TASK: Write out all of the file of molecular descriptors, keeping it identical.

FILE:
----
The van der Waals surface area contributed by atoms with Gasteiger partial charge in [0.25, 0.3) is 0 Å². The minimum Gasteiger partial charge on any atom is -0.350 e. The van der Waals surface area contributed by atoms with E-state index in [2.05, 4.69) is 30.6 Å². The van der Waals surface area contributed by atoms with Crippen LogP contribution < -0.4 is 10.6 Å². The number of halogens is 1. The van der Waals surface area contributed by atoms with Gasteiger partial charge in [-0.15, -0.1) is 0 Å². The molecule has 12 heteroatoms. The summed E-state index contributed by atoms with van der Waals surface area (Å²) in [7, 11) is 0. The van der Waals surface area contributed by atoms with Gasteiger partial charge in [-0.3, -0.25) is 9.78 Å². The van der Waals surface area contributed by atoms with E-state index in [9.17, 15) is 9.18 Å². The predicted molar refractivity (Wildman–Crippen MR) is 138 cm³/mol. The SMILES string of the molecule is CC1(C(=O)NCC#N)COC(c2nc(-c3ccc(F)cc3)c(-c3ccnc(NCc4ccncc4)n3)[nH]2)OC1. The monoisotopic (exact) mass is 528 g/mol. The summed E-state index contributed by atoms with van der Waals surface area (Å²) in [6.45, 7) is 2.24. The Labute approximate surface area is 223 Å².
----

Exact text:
The van der Waals surface area contributed by atoms with Gasteiger partial charge in [0.25, 0.3) is 0 Å². The minimum Gasteiger partial charge on any atom is -0.350 e. The van der Waals surface area contributed by atoms with E-state index in [2.05, 4.69) is 30.6 Å². The van der Waals surface area contributed by atoms with Crippen LogP contribution < -0.4 is 10.6 Å². The number of halogens is 1. The van der Waals surface area contributed by atoms with Gasteiger partial charge in [-0.15, -0.1) is 0 Å². The molecule has 12 heteroatoms. The summed E-state index contributed by atoms with van der Waals surface area (Å²) in [7, 11) is 0. The van der Waals surface area contributed by atoms with Gasteiger partial charge in [-0.3, -0.25) is 9.78 Å². The van der Waals surface area contributed by atoms with E-state index in [9.17, 15) is 9.18 Å². The predicted molar refractivity (Wildman–Crippen MR) is 138 cm³/mol. The SMILES string of the molecule is CC1(C(=O)NCC#N)COC(c2nc(-c3ccc(F)cc3)c(-c3ccnc(NCc4ccncc4)n3)[nH]2)OC1. The monoisotopic (exact) mass is 528 g/mol. The summed E-state index contributed by atoms with van der Waals surface area (Å²) in [6.45, 7) is 2.24. The Labute approximate surface area is 223 Å².